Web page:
Poly Styrene

everythingisprecious:

I forgot to post these, but here’s a project I did a few weeks ago for Tools of the Trade. We were supposed to design three outfits for a musician, in watercolor. I chose Poly Styrene of X-Ray Spex because she was super awesome and wore funky stuff.

Also I totally stole some ideas from diys that I thought she would have done, like the tie-dyed tights and a rookie flower crown with firecrackers.

Pauline Black/Poly Styrene

poguemah0ne:

Chrissie Hynde of The Pretenders, Pauline Black of The Selecter, Debbie Harry of Blondie, Viv Albertine of The Slits, Siouxsie Sioux of Siouxsie And The Banshees, Poly Styrene of X-Ray Spex. London, August 1st 1980. Photo by Michael Putland. http://www.facebook.com/polystyrenetribute

Shingai Shoniwa

sophotographs:

Shingai Shoniwa of Noisettes at Africa Express Festival in London this summer….

Copyright © 2012 Sophie Barnett // www.citei.net .

Danielia Cotton Exclusive Interview

Danielia Cotton


It’s been four years since singer-songwriter Danielia Cotton last released an album, and one can say that her life has changed in every sort of way since then. There’s been a painful miscarriage and a battle with thyroid cancer that thankfully didn’t end Danielia’s life. These are events that have their way of unsettling even the strongest people, but Danielia found her balance in her music, and the result is her third LP: The Gun In Your Hand, set to be independently released on October 30th.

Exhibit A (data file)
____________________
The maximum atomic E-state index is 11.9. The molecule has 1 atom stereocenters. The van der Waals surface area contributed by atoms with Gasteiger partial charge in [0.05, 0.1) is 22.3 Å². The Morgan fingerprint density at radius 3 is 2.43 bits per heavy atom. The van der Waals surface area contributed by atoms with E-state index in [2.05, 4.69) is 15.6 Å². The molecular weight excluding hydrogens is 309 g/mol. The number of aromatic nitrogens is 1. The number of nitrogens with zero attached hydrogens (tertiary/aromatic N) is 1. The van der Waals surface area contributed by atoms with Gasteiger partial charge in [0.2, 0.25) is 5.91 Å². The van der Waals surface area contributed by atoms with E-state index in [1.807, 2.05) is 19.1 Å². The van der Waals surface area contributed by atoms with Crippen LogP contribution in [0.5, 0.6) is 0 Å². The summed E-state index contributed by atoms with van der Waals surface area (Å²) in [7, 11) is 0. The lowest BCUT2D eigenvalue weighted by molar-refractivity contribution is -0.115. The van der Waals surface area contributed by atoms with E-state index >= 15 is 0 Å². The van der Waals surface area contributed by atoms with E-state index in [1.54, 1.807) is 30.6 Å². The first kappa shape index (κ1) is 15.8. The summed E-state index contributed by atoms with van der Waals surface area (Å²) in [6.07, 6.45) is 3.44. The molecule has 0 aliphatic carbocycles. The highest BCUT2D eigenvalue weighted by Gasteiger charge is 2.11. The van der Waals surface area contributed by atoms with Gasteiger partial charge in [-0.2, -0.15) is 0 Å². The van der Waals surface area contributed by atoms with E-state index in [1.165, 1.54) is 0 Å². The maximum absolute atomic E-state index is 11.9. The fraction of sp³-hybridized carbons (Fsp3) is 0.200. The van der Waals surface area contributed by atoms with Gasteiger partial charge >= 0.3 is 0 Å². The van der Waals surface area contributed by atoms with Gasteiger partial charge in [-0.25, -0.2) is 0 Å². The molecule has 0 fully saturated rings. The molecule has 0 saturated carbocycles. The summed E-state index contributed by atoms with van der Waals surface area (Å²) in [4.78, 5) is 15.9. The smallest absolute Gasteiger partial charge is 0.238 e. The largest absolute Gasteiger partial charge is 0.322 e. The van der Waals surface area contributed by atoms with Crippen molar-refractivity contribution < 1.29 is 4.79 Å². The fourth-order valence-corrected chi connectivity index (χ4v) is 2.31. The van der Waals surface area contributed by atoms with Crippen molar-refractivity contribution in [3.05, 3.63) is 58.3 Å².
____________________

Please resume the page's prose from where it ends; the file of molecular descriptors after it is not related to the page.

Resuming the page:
The album is a collection of the blues-y folk tunes Danielia is known for with a good dose of hard-rocking songs thrown in for good measure. “Lighthouse Keeper”, the album’s first single, is a perfect example of all these sounds rolled into one. Black Women In Rock was fortunate enough to get an email interview with Danielia to get a personal take on what it’s like to be a Black woman trying to make it in within the rock world.

How do you deal with being seen as a novelty as far as being a Black woman within a rock scene? I have never felt like that was the case, as blacks were so instrumental in the birth of rock and roll and blues. Unfortunately, we have yet to penetrate the genre to the point where a black musician playing rock is not seen as somewhat of a novelty I continue to do what I do and hope that it influences more black women and men to be a part of the rock scene.

How has breaking into the rock scene been for you? It was a little hard at first for people (record executives) to take me serious but after seeing me perform the music live, I think they quickly realized it wasn’t contrived but more a real passion and a part of who I am.

Who are your musical influences? Nona Hendryx, Jimi Hendrix, Prince, Sly and the Family Stone, Stevie Wonder, Bonnie Raitt, Donny Hathaway, Tina Turner, Led Zeppelin, The Rolling Stones and AC/DC. The list goes on.

What advice do you have for other women trying to make it within the rock scene? Sling it just like a man and don’t fall into any of the rock cliches. Just be true to the music and the rest will figure itself out.

Connect with Danielia Cotton on Facebook

Buy the album on Amazon